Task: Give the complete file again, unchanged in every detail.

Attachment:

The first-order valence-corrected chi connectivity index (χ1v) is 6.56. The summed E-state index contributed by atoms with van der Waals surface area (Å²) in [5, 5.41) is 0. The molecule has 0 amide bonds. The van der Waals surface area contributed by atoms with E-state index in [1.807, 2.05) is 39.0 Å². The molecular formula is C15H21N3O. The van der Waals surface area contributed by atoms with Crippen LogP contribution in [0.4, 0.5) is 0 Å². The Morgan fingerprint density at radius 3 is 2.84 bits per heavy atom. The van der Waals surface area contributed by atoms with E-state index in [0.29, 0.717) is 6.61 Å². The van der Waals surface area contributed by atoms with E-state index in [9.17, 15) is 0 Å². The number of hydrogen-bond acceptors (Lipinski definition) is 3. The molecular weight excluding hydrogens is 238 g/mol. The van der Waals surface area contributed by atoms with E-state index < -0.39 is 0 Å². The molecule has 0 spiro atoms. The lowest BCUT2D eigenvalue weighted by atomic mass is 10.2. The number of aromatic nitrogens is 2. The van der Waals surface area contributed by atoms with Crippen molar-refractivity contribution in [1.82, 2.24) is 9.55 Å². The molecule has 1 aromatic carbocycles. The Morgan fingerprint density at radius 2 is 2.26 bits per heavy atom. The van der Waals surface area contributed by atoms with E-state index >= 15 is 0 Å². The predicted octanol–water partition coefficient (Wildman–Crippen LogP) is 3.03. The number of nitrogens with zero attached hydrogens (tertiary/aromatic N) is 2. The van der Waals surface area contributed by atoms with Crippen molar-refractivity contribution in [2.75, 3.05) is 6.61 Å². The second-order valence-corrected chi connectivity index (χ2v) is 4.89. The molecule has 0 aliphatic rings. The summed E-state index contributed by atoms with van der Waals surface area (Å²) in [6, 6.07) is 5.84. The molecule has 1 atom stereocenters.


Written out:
The first-order valence-corrected chi connectivity index (χ1v) is 6.56. The summed E-state index contributed by atoms with van der Waals surface area (Å²) in [5, 5.41) is 0. The molecule has 0 amide bonds. The van der Waals surface area contributed by atoms with E-state index in [1.807, 2.05) is 39.0 Å². The molecular formula is C15H21N3O. The van der Waals surface area contributed by atoms with Crippen LogP contribution in [0.4, 0.5) is 0 Å². The Morgan fingerprint density at radius 3 is 2.84 bits per heavy atom. The van der Waals surface area contributed by atoms with E-state index in [0.29, 0.717) is 6.61 Å². The van der Waals surface area contributed by atoms with E-state index in [9.17, 15) is 0 Å². The number of hydrogen-bond acceptors (Lipinski definition) is 3. The molecular weight excluding hydrogens is 238 g/mol. The van der Waals surface area contributed by atoms with E-state index < -0.39 is 0 Å². The molecule has 0 spiro atoms. The lowest BCUT2D eigenvalue weighted by atomic mass is 10.2. The number of aromatic nitrogens is 2. The van der Waals surface area contributed by atoms with Crippen molar-refractivity contribution in [1.82, 2.24) is 9.55 Å². The molecule has 1 aromatic carbocycles. The Morgan fingerprint density at radius 2 is 2.26 bits per heavy atom. The van der Waals surface area contributed by atoms with E-state index >= 15 is 0 Å². The predicted octanol–water partition coefficient (Wildman–Crippen LogP) is 3.03. The number of nitrogens with zero attached hydrogens (tertiary/aromatic N) is 2. The van der Waals surface area contributed by atoms with Crippen molar-refractivity contribution in [2.75, 3.05) is 6.61 Å². The second-order valence-corrected chi connectivity index (χ2v) is 4.89. The molecule has 0 aliphatic rings. The summed E-state index contributed by atoms with van der Waals surface area (Å²) in [6, 6.07) is 5.84. The molecule has 1 atom stereocenters.